By Kam Williams
Thanks to a flourishing career as a hedge fund manager, James King (Will Ferrell) is living in the lap of luxury in a sprawling, Bel Air mansion. Furthermore, the pampered multimillionaire’s stock seems about to skyrocket, given his promotion to partner and his impending marriage to the boss’ (Craig T. Nelson) daughter, Alissa (Alison Brie).
By contrast, working man Darnell Lewis (Kevin Hart) is stuck on the other side of the proverbial tracks in South Central L.A. where he has to worry on a daily basis about the welfare of his wife (Edwina Findley) and young daughter (Ariana Neal). He’s eager to move them out of the ‘hood, but first needs to save $30,000 to secure the mortgage on their dream house.
As a regular patron of a valet car washing service, James has regularly crossed-paths with Darnell. Nevertheless, he mistakes him for a mugger the day he’s surprised to see a Black man approach him in the office parking lot.
To add insult to injury, instead of apologizing for the hurtful faux pas, tone deaf James insensitively claims ”I would’ve reacted the same, if you were white.” Then, he rubs salt in cash-strapped Darnell’s wounds by suggesting that, “I got to where I am by hard work,” before smugly adding, “Success is a mindset.”
However, the two’s roles are reversed when James is convicted of securities fraud, and sentenced to ten years in San Quentin. With just a month before he has to report to prison, he asks Darnell to prepare him for life behind bars, based on another unfounded assumption, namely, that he’s an ex-con.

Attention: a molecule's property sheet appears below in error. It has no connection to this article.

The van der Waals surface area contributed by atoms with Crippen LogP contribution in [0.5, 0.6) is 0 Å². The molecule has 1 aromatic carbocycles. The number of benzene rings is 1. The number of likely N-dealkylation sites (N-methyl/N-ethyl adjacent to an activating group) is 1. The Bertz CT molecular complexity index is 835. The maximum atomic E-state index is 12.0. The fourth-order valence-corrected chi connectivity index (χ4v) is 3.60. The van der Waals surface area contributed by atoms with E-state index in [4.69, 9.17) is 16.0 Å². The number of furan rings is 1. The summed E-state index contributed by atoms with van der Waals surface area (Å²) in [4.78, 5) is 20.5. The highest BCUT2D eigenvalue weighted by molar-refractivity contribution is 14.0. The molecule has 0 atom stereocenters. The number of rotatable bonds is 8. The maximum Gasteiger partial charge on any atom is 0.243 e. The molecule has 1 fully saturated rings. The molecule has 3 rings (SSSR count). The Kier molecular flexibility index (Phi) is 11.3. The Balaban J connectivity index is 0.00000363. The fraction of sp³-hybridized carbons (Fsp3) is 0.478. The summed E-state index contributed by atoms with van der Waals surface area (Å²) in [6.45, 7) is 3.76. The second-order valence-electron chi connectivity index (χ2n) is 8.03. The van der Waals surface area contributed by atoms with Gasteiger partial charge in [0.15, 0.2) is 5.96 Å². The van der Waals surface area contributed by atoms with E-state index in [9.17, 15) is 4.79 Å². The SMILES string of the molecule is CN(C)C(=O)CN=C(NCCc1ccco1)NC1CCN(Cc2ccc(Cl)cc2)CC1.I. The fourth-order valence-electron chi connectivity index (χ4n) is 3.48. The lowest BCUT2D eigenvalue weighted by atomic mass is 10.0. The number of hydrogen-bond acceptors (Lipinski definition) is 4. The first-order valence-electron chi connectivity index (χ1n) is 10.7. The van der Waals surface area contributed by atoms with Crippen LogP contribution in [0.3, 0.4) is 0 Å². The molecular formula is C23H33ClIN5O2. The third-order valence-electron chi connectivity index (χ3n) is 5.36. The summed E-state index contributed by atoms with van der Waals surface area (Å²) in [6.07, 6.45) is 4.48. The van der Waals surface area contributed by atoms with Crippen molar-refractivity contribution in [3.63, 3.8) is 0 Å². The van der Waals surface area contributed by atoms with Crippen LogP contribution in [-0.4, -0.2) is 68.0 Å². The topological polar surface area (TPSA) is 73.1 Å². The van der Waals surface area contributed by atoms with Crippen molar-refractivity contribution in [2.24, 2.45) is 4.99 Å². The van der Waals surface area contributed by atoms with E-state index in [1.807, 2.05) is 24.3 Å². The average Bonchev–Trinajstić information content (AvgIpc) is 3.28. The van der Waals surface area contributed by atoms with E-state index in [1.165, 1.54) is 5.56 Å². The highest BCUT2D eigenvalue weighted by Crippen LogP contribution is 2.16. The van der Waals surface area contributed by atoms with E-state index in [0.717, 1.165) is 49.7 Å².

Darnell agrees, charging precisely the $30,000 he needs as a down payment on his ticket out of the ghetto. However, the jokes are all on James, since the supposed “incarceration expert” he’s just hired has never even seen the inside of a jail.
Thus unfolds Get Hard, an unlikely-buddies comedy co-starring Kevin Hart and Will Ferrell. The movie marks the noteworthy directorial debut of Etan Cohen, whose successful mix of over-the-top slapstick and subtle social satire yields a cinematic experience as silly as it is thought-provoking.
So, one moment, we might witness goofy, gratuitous nudity courtesy of exhibitionistic Ferrell who has never been shy about prancing around in his birthday suit, his Rubenesque physique notwithstanding. The next, we’re treated to relatively-sophisticated humor such as the musings of a spoiled rich kid boasting about how he built his company with his own two hands, before also admitting that he had actually relied upon an $8,000,000 loan from his father as seed money.
Provided you’re open to politically-incorrect fare ranging from racist to misogynistic to homophobic, you’re likely to enjoy this inspired pairing of the relentlessly absurd Ferrell and the motor-mouthed Hart at the top of their games.
Rated R for full-frontal male nudity, drug use, ethnic slurs, and pervasive profanity, sexuality and crude humor
Running time: 100 minutes
Distributor: Warner Brothers Pictures